He turns and sees himself on the floor in the tiny beige cell. He moves through the floor, he sees other prisoners in orange. Men of many races who he has stopped and studied. Faces he knows, but they are not interesting. Some are horrible creatures. Evil. Some benign, none innocent, all guilty of something. Even himself. He counts himself guilty of hubris of stretching beyond his place. How dare he attempt to fix humanity. That was his sin. He should have left it alone to be doomed. All animals are capable of hurting each other, of pulling triggers, of being scared, of desire, of greed. He can do better than prison and soars beyond it. Beyond the brown plains with mountains to the West and prairie to the East. Every day, he explodes out of the prison and he soars into the sky. Past clouds into the deep blue sky, beyond North America, sucking greedily at the power his mind conjured for them. Then he sees the crisp Atlantic and Pacific oceans of white-capped water. They look so clean; he can imagine no horrible islands of plastic. No choking seagulls. No dying populations of fish. Maybe his money does what he had wished it would do. Maybe it does nothing. Maybe it makes things worse. He breaks through the atmosphere as if it weren’t a limitation. As if it didn’t protect billions of people from the vacuum of space, and he soars, so happy. He soars until the planet of his birth is a small marble, then a pebble, then a blue dot, then a nothing. Each a beautiful thing. He soars and soars until he is encased in black and there is no light. There are no stars, no planets, no comets, no movement.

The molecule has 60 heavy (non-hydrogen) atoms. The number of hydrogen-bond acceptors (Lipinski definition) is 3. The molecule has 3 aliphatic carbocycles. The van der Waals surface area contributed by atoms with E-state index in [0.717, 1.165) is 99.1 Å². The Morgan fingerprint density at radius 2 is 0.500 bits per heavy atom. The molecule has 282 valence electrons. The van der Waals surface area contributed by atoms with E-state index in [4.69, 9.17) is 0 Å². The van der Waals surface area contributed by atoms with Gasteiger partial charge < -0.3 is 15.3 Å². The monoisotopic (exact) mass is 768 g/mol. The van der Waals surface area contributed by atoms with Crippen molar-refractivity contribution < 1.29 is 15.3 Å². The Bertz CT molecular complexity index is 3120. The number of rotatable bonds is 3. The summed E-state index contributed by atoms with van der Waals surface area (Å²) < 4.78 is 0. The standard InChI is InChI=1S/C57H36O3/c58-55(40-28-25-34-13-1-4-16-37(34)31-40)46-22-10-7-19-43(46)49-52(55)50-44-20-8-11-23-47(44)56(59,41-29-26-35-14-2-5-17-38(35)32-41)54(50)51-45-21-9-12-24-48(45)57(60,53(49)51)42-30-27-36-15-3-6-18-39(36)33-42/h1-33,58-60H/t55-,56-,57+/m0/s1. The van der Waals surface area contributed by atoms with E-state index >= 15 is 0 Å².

Nothing but joy.
And he basks.
He fills himself with all the joy and love he wants.
There is an end.
But only when he is so filled with satisfaction that he can handle going back, his eyes pop open and his food is ready on the floor of his cell, waiting for him.